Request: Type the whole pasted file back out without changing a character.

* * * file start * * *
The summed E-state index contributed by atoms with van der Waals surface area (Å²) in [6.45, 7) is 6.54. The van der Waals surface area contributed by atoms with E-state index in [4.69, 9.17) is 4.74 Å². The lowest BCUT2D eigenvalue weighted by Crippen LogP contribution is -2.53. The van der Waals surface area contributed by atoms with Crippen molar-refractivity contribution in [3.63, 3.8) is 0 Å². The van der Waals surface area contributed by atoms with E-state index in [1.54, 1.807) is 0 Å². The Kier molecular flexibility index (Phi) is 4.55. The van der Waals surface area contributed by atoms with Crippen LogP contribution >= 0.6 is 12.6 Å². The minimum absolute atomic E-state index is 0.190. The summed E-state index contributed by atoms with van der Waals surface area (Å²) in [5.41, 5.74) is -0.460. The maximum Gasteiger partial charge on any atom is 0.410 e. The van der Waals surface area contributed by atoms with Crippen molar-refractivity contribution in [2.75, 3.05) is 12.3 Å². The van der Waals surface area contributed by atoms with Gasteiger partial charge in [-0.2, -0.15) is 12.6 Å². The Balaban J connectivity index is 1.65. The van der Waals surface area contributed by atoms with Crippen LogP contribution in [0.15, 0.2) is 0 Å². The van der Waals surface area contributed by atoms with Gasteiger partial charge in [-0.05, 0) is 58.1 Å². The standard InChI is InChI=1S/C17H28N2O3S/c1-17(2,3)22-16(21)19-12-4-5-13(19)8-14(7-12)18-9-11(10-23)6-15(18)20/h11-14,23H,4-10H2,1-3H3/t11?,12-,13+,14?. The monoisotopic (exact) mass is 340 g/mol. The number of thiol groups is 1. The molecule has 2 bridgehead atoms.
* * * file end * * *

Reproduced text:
The summed E-state index contributed by atoms with van der Waals surface area (Å²) in [6.45, 7) is 6.54. The van der Waals surface area contributed by atoms with E-state index in [4.69, 9.17) is 4.74 Å². The lowest BCUT2D eigenvalue weighted by Crippen LogP contribution is -2.53. The van der Waals surface area contributed by atoms with Crippen molar-refractivity contribution in [3.63, 3.8) is 0 Å². The van der Waals surface area contributed by atoms with E-state index in [1.54, 1.807) is 0 Å². The Kier molecular flexibility index (Phi) is 4.55. The van der Waals surface area contributed by atoms with Crippen LogP contribution >= 0.6 is 12.6 Å². The minimum absolute atomic E-state index is 0.190. The summed E-state index contributed by atoms with van der Waals surface area (Å²) in [5.41, 5.74) is -0.460. The maximum Gasteiger partial charge on any atom is 0.410 e. The van der Waals surface area contributed by atoms with Crippen molar-refractivity contribution in [2.75, 3.05) is 12.3 Å². The van der Waals surface area contributed by atoms with Gasteiger partial charge in [-0.2, -0.15) is 12.6 Å². The Balaban J connectivity index is 1.65. The van der Waals surface area contributed by atoms with Crippen LogP contribution in [0.15, 0.2) is 0 Å². The van der Waals surface area contributed by atoms with Gasteiger partial charge in [-0.05, 0) is 58.1 Å². The standard InChI is InChI=1S/C17H28N2O3S/c1-17(2,3)22-16(21)19-12-4-5-13(19)8-14(7-12)18-9-11(10-23)6-15(18)20/h11-14,23H,4-10H2,1-3H3/t11?,12-,13+,14?. The monoisotopic (exact) mass is 340 g/mol. The number of thiol groups is 1. The molecule has 2 bridgehead atoms.